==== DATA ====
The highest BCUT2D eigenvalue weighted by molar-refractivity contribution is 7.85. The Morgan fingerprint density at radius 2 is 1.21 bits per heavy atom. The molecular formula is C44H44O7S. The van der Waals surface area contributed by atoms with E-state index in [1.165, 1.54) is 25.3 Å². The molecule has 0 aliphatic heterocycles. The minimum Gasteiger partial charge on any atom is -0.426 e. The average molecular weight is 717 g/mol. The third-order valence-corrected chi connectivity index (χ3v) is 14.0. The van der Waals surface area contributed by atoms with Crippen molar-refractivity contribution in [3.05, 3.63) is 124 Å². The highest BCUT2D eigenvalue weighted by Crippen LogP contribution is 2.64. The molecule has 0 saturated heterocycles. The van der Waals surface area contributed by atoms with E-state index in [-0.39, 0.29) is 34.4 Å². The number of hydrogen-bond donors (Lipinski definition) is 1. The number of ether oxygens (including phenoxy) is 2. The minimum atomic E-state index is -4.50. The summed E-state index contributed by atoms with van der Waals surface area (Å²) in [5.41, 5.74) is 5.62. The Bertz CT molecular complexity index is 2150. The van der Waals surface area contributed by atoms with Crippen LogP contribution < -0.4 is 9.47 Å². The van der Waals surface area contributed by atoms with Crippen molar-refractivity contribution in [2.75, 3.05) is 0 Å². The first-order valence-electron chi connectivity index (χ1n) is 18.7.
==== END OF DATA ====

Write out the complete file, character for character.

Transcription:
The highest BCUT2D eigenvalue weighted by molar-refractivity contribution is 7.85. The Morgan fingerprint density at radius 2 is 1.21 bits per heavy atom. The molecular formula is C44H44O7S. The van der Waals surface area contributed by atoms with E-state index in [1.165, 1.54) is 25.3 Å². The molecule has 0 aliphatic heterocycles. The minimum Gasteiger partial charge on any atom is -0.426 e. The average molecular weight is 717 g/mol. The third-order valence-corrected chi connectivity index (χ3v) is 14.0. The van der Waals surface area contributed by atoms with Crippen molar-refractivity contribution in [3.05, 3.63) is 124 Å². The highest BCUT2D eigenvalue weighted by Crippen LogP contribution is 2.64. The molecule has 0 saturated heterocycles. The van der Waals surface area contributed by atoms with E-state index in [-0.39, 0.29) is 34.4 Å². The number of hydrogen-bond donors (Lipinski definition) is 1. The number of ether oxygens (including phenoxy) is 2. The minimum atomic E-state index is -4.50. The summed E-state index contributed by atoms with van der Waals surface area (Å²) in [5.41, 5.74) is 5.62. The Bertz CT molecular complexity index is 2150. The van der Waals surface area contributed by atoms with Crippen LogP contribution < -0.4 is 9.47 Å². The van der Waals surface area contributed by atoms with Crippen molar-refractivity contribution in [2.75, 3.05) is 0 Å². The first-order valence-electron chi connectivity index (χ1n) is 18.7.